Last week I had the privilege of attending the AWS Partner Network Ambassador Global Summit in Seattle. A deep-dive session on Outposts triggered some thinking around the opportunities that Outposts offer. AWS Outposts bring native AWS services, infrastructure, and operating models to virtually any data centre, co-location space, or on-prem facility. You can extend your on-prem environment to AWS and leverage cloud native services across both worlds: public cloud and on-prem.
The service is not in GA (general availability) yet, but we can expect it to go live soon. Looking at the overall capabilities it is becoming clear that there will be a new Shared Responsibility Model for Outposts. The AWS Shared Responsibility Model defines which security controls are managed by AWS and which ones are managed by the customer.
The new model will bring game changing simplifications for any hybrid-cloud operating model. In this blog post we will have a look at what the Shared Responsibility Model is going to look like. I hope you are not overly hungry — because it looks a little bit like a sandwich.
Why would you want Outposts?
Outposts are ideal for use cases that require a hybrid-cloud solution. This is usually driven by regulatory requirements where some data needs to be kept on-prem and other data — such as the public website — can be hosted in the public cloud.
Outposts bring some significant key benefits for enterprise customers:
- Native cloud services across AWS and on-prem — you can use the same APIs across your on-prem and public cloud environment and you don’t need to build the entire IaaS stack.
- Simpler Operating Model — Outposts are fully managed. Therefore you can use the same tools and processes giving you a consistent environment management approach for both worlds.
What do you get?
Here is a subset of features that have been announced for the GA. Further features will gradually follow once the service is released.
- Compute and Storage — a selection of general purpose, compute optimised, memory optimised, and graphics optimised EC2 instance families
- Networking — VPC extension and local networking — seamless extension of a regional VPC to an on-prem location
- Native cloud services — ALB, ECS and EKS, Amazon EMR for big data, and RDS for databases can all be launched on-prem. Private Link gateway endpoints can be used to connect privately to regional AWS services such as Amazon S3 and DynamoDB. How good is that?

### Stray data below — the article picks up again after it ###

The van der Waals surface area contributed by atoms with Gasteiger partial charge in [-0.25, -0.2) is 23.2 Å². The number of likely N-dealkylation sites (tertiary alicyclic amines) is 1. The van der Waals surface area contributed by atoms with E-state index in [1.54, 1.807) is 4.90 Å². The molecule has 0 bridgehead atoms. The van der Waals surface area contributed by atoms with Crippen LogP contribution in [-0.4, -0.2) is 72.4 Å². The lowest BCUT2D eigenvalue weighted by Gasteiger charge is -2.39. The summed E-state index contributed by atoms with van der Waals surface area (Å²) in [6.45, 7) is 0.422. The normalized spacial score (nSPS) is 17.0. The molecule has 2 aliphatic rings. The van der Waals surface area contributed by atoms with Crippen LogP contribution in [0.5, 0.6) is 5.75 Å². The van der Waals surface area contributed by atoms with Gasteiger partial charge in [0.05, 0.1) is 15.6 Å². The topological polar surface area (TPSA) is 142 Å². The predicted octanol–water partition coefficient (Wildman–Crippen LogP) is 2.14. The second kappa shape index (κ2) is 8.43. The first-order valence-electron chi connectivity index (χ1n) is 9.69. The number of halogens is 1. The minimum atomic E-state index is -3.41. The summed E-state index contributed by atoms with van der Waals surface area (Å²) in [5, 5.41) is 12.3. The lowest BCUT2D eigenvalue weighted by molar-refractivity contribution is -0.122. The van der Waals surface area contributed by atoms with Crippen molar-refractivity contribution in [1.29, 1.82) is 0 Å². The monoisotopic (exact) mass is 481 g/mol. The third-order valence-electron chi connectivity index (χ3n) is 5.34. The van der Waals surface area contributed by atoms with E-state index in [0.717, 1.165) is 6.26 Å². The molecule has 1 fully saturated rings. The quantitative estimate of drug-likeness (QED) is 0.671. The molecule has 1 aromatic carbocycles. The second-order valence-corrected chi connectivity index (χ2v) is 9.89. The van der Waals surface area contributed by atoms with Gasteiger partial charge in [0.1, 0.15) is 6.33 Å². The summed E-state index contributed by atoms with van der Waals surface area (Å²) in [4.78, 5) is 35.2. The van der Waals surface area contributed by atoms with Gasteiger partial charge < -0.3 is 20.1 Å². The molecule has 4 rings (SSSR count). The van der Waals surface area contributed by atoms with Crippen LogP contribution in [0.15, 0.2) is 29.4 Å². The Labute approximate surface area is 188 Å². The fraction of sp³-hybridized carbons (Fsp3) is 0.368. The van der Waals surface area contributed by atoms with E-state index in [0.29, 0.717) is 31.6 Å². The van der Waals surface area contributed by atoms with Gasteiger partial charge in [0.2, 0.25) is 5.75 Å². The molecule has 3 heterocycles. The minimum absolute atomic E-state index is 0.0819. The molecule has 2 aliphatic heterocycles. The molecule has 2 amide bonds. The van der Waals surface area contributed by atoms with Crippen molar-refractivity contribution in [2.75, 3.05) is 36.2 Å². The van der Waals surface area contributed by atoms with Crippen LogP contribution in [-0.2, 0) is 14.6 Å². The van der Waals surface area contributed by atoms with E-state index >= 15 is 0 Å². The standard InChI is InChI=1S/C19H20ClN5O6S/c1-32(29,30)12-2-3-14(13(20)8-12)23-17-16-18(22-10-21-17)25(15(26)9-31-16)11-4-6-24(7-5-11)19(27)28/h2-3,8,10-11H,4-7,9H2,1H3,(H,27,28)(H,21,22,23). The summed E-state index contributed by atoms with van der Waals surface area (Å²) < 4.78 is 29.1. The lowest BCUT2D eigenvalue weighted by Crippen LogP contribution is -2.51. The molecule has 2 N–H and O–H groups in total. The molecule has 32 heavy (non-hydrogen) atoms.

- AWS tooling — AWS CloudFormation, Amazon CloudWatch, AWS CloudTrail and others can be used to run and manage workloads in the same way as your public cloud resources.
How can you get it?
The on-boarding process is going to look like this:
1. Request Outposts — either via the AWS Console or API
2. Connect — AWS needs to configure and connect hardware to your power and network facilities. AWS will require several specifications to make sure they bring the right hardware, including cables.
3. Launch — as a customer you can then launch the Outposts services (cloud native on-prem) via API or the AWS Console.
How does this change the Shared Responsibility Model?
To answer this question, let’s have a quick look at some existing Shared Responsibility Models. If you opt-in for an IaaS model, then there is a lot you need to manage yourself — including network protection (e.g. security groups, Network ACLs) and much more, as illustrated in the diagram below:
Moving towards a PaaS model you need to take on less responsibilities because your favourite cloud provider — AWS — is already managing the entire platform for you, as shown in the following picture:
Now let’s have a look at the Outposts Shared Responsibility Model. The customer is responsible for the underlying on-prem infrastructure. AWS is responsible for the Outposts infrastructure and also for all the APIs that Outposts integrate to (e.g. EC2, RDS, EBS, ECS, ElastiCache etc). The customer is then again responsible for the top layer — e.g. managing security groups or the ALB configuration.
The final version of the new Shared Responsibility Model has not yet been published by AWS. Considering the above capabilities it is becoming clear that there will be a new (additional) Shared Responsibility Model, which will look a little bit like a sandwich:
The new model will impact the way of managing the layers you are responsible for. This might sound complex, but having the opportunity of using native APIs across the board really does simplify your integrations and operating model.
The portion of a customer responsibility is getting smaller compared to an IaaS model. Having Outposts means your data can stay on-prem if it needs to — and you can still use the AWS APIs. It also means you can nicely integrate to your VPCs in the public cloud where you host all the other resources, such as your public website.
Outpost brings a new Shared Responsibility Model which moves some infrastructure responsibilities towards AWS. It therefore simplifies the customer’s operating model. By providing native cloud API for on-prem it also streamlines your provisioning and management processes. Contino can help you with a Return on Investment model if you are considering this game changing service.